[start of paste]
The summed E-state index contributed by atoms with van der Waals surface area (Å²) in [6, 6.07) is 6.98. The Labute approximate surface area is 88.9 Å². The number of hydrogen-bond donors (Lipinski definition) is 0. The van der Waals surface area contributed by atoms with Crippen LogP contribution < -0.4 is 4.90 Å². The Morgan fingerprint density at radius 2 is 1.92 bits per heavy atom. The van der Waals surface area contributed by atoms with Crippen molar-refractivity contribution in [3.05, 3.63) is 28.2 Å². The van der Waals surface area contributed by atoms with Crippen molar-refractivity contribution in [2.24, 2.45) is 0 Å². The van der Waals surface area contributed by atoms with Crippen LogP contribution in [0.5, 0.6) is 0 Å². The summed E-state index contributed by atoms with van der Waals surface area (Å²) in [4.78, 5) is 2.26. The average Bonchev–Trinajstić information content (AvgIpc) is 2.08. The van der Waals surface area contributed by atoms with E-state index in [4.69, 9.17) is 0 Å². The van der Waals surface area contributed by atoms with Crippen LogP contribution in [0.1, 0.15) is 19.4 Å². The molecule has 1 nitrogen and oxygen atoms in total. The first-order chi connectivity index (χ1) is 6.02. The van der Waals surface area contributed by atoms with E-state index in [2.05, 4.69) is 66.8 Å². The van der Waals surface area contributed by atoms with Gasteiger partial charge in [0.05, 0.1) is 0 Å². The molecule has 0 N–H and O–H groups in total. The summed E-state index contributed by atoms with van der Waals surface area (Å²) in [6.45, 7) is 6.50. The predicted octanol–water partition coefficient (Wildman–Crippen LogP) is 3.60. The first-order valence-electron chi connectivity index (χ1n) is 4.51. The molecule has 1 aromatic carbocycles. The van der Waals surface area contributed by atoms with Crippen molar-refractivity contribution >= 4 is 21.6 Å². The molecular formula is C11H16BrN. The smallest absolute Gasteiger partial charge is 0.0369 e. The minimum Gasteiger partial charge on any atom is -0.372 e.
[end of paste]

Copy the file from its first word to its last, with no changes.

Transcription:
The summed E-state index contributed by atoms with van der Waals surface area (Å²) in [6, 6.07) is 6.98. The Labute approximate surface area is 88.9 Å². The number of hydrogen-bond donors (Lipinski definition) is 0. The van der Waals surface area contributed by atoms with Crippen LogP contribution < -0.4 is 4.90 Å². The Morgan fingerprint density at radius 2 is 1.92 bits per heavy atom. The van der Waals surface area contributed by atoms with Crippen molar-refractivity contribution in [3.05, 3.63) is 28.2 Å². The van der Waals surface area contributed by atoms with Crippen molar-refractivity contribution in [2.24, 2.45) is 0 Å². The van der Waals surface area contributed by atoms with Crippen LogP contribution in [0.5, 0.6) is 0 Å². The summed E-state index contributed by atoms with van der Waals surface area (Å²) in [4.78, 5) is 2.26. The average Bonchev–Trinajstić information content (AvgIpc) is 2.08. The van der Waals surface area contributed by atoms with E-state index in [4.69, 9.17) is 0 Å². The van der Waals surface area contributed by atoms with Crippen LogP contribution in [0.1, 0.15) is 19.4 Å². The molecule has 1 nitrogen and oxygen atoms in total. The first-order chi connectivity index (χ1) is 6.02. The van der Waals surface area contributed by atoms with E-state index in [2.05, 4.69) is 66.8 Å². The van der Waals surface area contributed by atoms with Gasteiger partial charge in [0.05, 0.1) is 0 Å². The molecule has 0 N–H and O–H groups in total. The summed E-state index contributed by atoms with van der Waals surface area (Å²) in [6.45, 7) is 6.50. The predicted octanol–water partition coefficient (Wildman–Crippen LogP) is 3.60. The first-order valence-electron chi connectivity index (χ1n) is 4.51. The molecule has 1 aromatic carbocycles. The van der Waals surface area contributed by atoms with Crippen molar-refractivity contribution >= 4 is 21.6 Å². The molecular formula is C11H16BrN. The smallest absolute Gasteiger partial charge is 0.0369 e. The minimum Gasteiger partial charge on any atom is -0.372 e.